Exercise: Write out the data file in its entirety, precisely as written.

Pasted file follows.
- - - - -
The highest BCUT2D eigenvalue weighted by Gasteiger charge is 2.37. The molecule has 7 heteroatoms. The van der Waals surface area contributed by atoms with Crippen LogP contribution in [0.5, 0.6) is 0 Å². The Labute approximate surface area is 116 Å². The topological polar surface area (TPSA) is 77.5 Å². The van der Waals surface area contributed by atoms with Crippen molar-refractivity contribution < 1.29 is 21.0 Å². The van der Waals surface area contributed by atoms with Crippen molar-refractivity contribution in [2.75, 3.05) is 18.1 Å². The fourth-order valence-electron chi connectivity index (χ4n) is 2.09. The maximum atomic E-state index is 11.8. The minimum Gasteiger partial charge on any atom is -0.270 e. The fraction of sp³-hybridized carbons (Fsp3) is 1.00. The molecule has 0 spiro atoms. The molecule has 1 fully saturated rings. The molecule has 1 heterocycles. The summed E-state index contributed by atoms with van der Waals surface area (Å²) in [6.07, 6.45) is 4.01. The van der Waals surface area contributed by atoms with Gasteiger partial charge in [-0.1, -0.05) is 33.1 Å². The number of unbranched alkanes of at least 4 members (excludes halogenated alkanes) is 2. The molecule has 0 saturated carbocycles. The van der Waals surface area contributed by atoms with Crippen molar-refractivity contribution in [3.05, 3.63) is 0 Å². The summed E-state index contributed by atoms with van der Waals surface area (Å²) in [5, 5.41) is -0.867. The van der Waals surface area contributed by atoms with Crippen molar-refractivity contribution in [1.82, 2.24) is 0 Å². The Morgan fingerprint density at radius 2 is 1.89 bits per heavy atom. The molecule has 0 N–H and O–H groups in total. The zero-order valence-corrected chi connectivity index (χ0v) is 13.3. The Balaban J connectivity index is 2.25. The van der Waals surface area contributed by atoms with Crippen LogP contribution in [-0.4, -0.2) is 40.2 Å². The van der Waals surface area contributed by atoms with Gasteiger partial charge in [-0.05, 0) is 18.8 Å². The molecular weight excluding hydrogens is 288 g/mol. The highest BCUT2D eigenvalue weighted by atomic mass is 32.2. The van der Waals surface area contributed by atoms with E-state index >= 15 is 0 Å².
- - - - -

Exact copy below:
The highest BCUT2D eigenvalue weighted by Gasteiger charge is 2.37. The molecule has 7 heteroatoms. The van der Waals surface area contributed by atoms with Crippen LogP contribution in [0.5, 0.6) is 0 Å². The Labute approximate surface area is 116 Å². The topological polar surface area (TPSA) is 77.5 Å². The van der Waals surface area contributed by atoms with Crippen molar-refractivity contribution < 1.29 is 21.0 Å². The van der Waals surface area contributed by atoms with Crippen molar-refractivity contribution in [2.75, 3.05) is 18.1 Å². The fourth-order valence-electron chi connectivity index (χ4n) is 2.09. The maximum atomic E-state index is 11.8. The minimum Gasteiger partial charge on any atom is -0.270 e. The fraction of sp³-hybridized carbons (Fsp3) is 1.00. The molecule has 0 spiro atoms. The molecule has 1 fully saturated rings. The molecule has 1 heterocycles. The summed E-state index contributed by atoms with van der Waals surface area (Å²) in [6.07, 6.45) is 4.01. The van der Waals surface area contributed by atoms with Gasteiger partial charge in [-0.1, -0.05) is 33.1 Å². The number of unbranched alkanes of at least 4 members (excludes halogenated alkanes) is 2. The molecule has 0 saturated carbocycles. The van der Waals surface area contributed by atoms with Crippen molar-refractivity contribution in [3.05, 3.63) is 0 Å². The summed E-state index contributed by atoms with van der Waals surface area (Å²) in [5, 5.41) is -0.867. The van der Waals surface area contributed by atoms with Crippen molar-refractivity contribution in [1.82, 2.24) is 0 Å². The Morgan fingerprint density at radius 2 is 1.89 bits per heavy atom. The molecule has 0 N–H and O–H groups in total. The zero-order valence-corrected chi connectivity index (χ0v) is 13.3. The Balaban J connectivity index is 2.25. The van der Waals surface area contributed by atoms with Crippen LogP contribution in [-0.4, -0.2) is 40.2 Å². The van der Waals surface area contributed by atoms with Gasteiger partial charge in [-0.05, 0) is 18.8 Å². The molecular weight excluding hydrogens is 288 g/mol. The highest BCUT2D eigenvalue weighted by atomic mass is 32.2. The van der Waals surface area contributed by atoms with E-state index >= 15 is 0 Å².